Morocco, like all despotic countries, furnishes some severe examples of the degrading of high functionaries. There is an old man, Sidi–El-Arby–Es-Said, living there, who is a marked victim of imperial tyranny. Some years ago, the conqueror despoiled him of all his wealth, and threw him into prison, after he had been twenty years bashaw of this district. He was in prison one year with his two sons. The object of the Emperor was to extort the last filse of his money; and he entirely succeeded. The oppressor, however, relented a little on the death of one of his victim’s sons; released him from confinement, and gave the ex-bashaw two houses, one for himself and the other for his surviving son. The old captain of the port has been no less than a dozen times in prison, under the exhausting pressure of the Emperor. After the imperial miser has copiously bled his captain, he lets him out to fill his skin again. The old gentleman is always merry and loyal, in spite of the treatment from his imperial taskmaster.
Very funny stories are told by the masters of the small craft, who transport the bullocks from hence to Gibraltar. The government of that place are only allowed to export, at a low duty per annum, a certain number of bullocks. The contractor’s agents come over; and at the moment of embarking the cattle, something like the following dialogue frequently ensues.
Agent of Contractor. — “Count away!”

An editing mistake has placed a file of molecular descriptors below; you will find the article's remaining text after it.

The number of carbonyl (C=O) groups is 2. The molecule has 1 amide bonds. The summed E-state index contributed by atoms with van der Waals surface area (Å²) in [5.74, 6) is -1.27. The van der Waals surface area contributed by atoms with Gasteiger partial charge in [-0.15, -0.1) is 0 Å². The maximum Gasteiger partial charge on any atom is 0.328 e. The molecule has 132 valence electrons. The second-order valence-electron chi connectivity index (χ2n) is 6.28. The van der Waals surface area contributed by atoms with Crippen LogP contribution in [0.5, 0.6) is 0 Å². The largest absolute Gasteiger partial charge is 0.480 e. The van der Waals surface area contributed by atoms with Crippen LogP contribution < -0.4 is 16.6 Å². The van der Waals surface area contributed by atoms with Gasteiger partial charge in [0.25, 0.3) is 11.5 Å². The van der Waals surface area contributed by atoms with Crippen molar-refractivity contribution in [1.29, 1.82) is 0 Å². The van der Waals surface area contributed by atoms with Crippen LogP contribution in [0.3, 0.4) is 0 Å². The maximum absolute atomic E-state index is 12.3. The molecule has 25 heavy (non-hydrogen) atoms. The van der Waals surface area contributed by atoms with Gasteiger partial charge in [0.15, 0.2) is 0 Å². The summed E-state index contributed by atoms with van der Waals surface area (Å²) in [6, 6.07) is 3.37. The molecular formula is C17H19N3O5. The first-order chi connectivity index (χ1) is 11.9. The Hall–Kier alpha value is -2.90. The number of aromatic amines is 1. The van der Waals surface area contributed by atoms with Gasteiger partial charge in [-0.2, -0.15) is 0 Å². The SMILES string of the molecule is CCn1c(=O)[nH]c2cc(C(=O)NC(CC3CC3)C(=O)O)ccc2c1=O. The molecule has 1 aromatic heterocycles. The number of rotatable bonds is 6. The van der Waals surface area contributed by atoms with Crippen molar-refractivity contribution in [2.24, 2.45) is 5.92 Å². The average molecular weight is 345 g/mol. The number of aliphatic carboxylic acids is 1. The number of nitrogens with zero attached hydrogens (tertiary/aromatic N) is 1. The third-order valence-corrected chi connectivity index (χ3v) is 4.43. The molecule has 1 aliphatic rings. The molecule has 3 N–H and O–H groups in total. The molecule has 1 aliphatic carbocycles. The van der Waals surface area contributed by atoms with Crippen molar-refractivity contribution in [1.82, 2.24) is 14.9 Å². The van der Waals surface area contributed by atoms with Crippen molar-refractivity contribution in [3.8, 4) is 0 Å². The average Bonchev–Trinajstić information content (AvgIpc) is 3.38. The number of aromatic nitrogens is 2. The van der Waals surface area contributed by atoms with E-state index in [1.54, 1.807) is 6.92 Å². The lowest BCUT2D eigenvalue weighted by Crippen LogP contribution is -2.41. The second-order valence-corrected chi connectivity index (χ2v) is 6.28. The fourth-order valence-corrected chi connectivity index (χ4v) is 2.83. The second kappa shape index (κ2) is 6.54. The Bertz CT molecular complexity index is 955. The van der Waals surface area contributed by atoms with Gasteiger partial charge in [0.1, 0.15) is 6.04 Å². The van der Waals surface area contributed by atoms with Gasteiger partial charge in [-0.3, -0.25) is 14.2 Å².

Captain of the Port. — “One, two, three, &c. Thirty, forty. Ah! stop! stop! too many.”
Agent of Contractor. — “No, you fool, there are only thirty.”
Captain of the Port. — “You lie! there are forty.”
Agent of Contractor. — “Only thirty, I tell you,” (putting three or four dollars into his hand).
Captain of the Port. — “Well, well, there are only thirty.”
And, in this way, the garrison of Gibraltar often gets 500 or 1,000 head of cattle more than the stipulated number, at five dollars per head duty instead of ten. Who derives the benefit of peculation I am unable to state. An anecdote recurs to me of old Youssef, Bashaw of Tripoli, illustrative of the phlebotomizing system now under consideration. Colonel Warrington one day seriously represented to the bashaw how his functionaries robbed him, and took the liberty of mentioning the name of one person. “Yes, yes,” observed the bashaw, “I know all about him; I don’t want to catch him yet; he’s not fat enough. When he has gorged a little more, I’ll have his head off.”